The Thailand-Burma Railway Centre, Kanchanaburi

Located across the road from the Kanchanaburi War Cemetery, the Thailand-Burma Railway Centre was developed and opened in 2003 by Australian citizen Rod Beattie. As the manager of the Kanchanaburi and Chong-kai War Cemeteries for over 14 years, Rod became aware of the need for a museum and research centre that offered visitors to the cemeteries a more detailed overview of the history of the Thai-Burma Railway, and for those who had lost family members during the war, a place to source further information about their last days. After ten years of researching various aspects of the railway, including mapping the tracks with GPS technology, collecting prisoner records and data, camp locations and original grave sites, Beattie along with the financial support of veterans, their families, benefactors and the Dutch Embassy, opened the self-designed and curated museum and research centre.

The museum consists of eight separate galleries, each focusing on different aspects of the war, the railway and the experiences of both the Allied POWs and the conscripted Asian labourers. Entering beneath a replica of a wooden bridge as seen on the original railway, the opening gallery outlines the Japanese take-over of Southeast Asia and the subsequent imprisonment and dispersal of Allied troops across the region. Moving through the exhibition space, the interpretation panels proceed in a chronological order, outlining detailed aspects of the railway’s history, including: the engineering techniques the Japanese used to plan and design the railway; the movement of prisoners between track sites; the diseases that affected prisoners; and the overall human cost of constructing the railway. The final gallery provides a detailed description of what occurred following the Allied victory, moving the focus to the liberation of prisoners, the recovery of bodies, the formation of war cemeteries and the eventual sale of the railway to the Thai authorities in 1947. To further engage and inform visitors, descriptive text is coupled with photos and videos, a large selection of original artefacts collected from the railway line, illustrations drawn by prisoners, and various models and replicas such as a full-scale boxcar used to transport prisoners to their allocated labour sites.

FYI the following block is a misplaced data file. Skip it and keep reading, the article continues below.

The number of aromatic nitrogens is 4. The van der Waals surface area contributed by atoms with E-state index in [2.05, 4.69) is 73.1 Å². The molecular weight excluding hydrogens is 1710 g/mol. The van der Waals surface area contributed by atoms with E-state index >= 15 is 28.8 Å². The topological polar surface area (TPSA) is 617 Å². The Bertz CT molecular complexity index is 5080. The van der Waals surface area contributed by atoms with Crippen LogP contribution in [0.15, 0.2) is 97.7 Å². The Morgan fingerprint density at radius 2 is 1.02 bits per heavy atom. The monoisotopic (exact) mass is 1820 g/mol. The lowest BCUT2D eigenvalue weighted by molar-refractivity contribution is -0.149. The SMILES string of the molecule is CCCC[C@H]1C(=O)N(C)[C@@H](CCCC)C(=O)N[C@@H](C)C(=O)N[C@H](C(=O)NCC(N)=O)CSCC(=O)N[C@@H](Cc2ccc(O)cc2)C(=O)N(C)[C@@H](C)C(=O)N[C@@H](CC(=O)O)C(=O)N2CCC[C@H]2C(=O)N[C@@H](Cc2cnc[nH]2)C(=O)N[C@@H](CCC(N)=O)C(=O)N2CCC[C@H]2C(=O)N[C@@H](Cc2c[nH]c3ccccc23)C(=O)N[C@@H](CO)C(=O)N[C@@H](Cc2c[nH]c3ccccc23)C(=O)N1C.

The other part of the centre focuses on research and assembling a comprehensive personnel database for all the men who worked and died on the railway. Visitors to the research centre, many of who had family members connected to the railway, have access to a library that features a large selection of books, including rare and out of production memoirs, archival documents, maps, photographs and video interviews with survivors. For those sourcing more information on a specific prisoner, both Allied or otherwise, the personnel database is continually collecting data on the individual men involved. Through the information collected, data files list the prisoner’s personal details, the period of captivity, the location of labour, and if the prisoner died, the place of death and the date the remains were recovered. With the support of various Dutch, Australian and British organisations, the personnel database, as of 2012, has details on over 105,000 men and continues to grow annually.